Notice Periods and Resigning

For those of you who don’t know, I’ll tell you about what a ‘notice period’ means to you if you are planning on resigning. I recently found this out (yes, personally), and I can tell you that it doesn’t leave the nicest taste in your mouth, so be careful.

Situation: You are employed in one position in a company where your contract details a 1 month (4 week) notice period. You have been offered a job at a different company, but they require you to start in 3 weeks (from now, which makes it 1 week short of your notice period).

Options: At this point, your options would be something like;

  1. Resign from your current position and tell them you are leaving in 3 weeks (see below for consequences)
  2. Negotiate with your potential employer to start later (hopefully)
  3. Decline from the job and stay where you are

Now, assuming that you want the job, and that you have already discussed the start date and the 3-week start is required, that basically leaves you with the first option (not much of an option is it?). So – what happens with that 4 week notice period on your contract if you leave 1 week short of it?

In this situation, some people will attempt to apply for leave for the final week of their notice period, which will mean that they won’t actually have to go to work, but they’d get paid as if they had (accrued annual leave and the relevant authorities permitting). If this is not an option, which in some companies it won’t be, you will find that you are lopped into a situation where you will be financially penalised for not giving full notice.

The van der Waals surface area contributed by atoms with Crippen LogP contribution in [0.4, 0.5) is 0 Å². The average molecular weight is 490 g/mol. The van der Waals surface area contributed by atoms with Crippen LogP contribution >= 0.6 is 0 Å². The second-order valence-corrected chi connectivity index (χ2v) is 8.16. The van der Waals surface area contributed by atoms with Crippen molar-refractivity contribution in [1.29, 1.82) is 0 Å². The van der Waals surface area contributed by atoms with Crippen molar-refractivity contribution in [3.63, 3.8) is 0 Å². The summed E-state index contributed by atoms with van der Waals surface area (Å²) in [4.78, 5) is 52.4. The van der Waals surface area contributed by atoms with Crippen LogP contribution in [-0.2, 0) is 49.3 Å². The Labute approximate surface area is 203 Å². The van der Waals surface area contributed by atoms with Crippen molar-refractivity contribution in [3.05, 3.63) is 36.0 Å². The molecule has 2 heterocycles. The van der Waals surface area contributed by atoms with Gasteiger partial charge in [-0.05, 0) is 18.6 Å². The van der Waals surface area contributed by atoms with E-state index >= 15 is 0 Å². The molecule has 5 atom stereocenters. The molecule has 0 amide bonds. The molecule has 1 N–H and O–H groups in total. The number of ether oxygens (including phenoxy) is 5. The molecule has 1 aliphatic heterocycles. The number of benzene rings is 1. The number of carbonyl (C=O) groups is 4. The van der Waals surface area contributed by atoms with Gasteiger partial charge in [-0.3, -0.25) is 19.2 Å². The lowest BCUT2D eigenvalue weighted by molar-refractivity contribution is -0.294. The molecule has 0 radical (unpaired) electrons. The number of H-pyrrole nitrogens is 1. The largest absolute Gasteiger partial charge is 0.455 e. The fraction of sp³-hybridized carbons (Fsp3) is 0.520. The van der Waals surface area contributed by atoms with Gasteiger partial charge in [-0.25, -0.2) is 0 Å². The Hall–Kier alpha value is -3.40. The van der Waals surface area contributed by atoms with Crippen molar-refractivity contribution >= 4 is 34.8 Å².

When calculating your final payouts after resignation, everything your employer owes you is added up into a ‘kitty’ of sorts. This might include accrued annual leave, final salary since your last pay date, owed company expenses etc. In the case that you leave before the end of your notice period, this kitty is reduced by the amount of salary that you would have otherwise earned if you had stayed. So in our example, that kitty would be reduced by a full week’s salary before you got your final payment.

Think about whether or not you can afford to take that hit – it can hurt at the end, and will leave a pretty bad taste in your mouth, unless where you are going really makes up for it!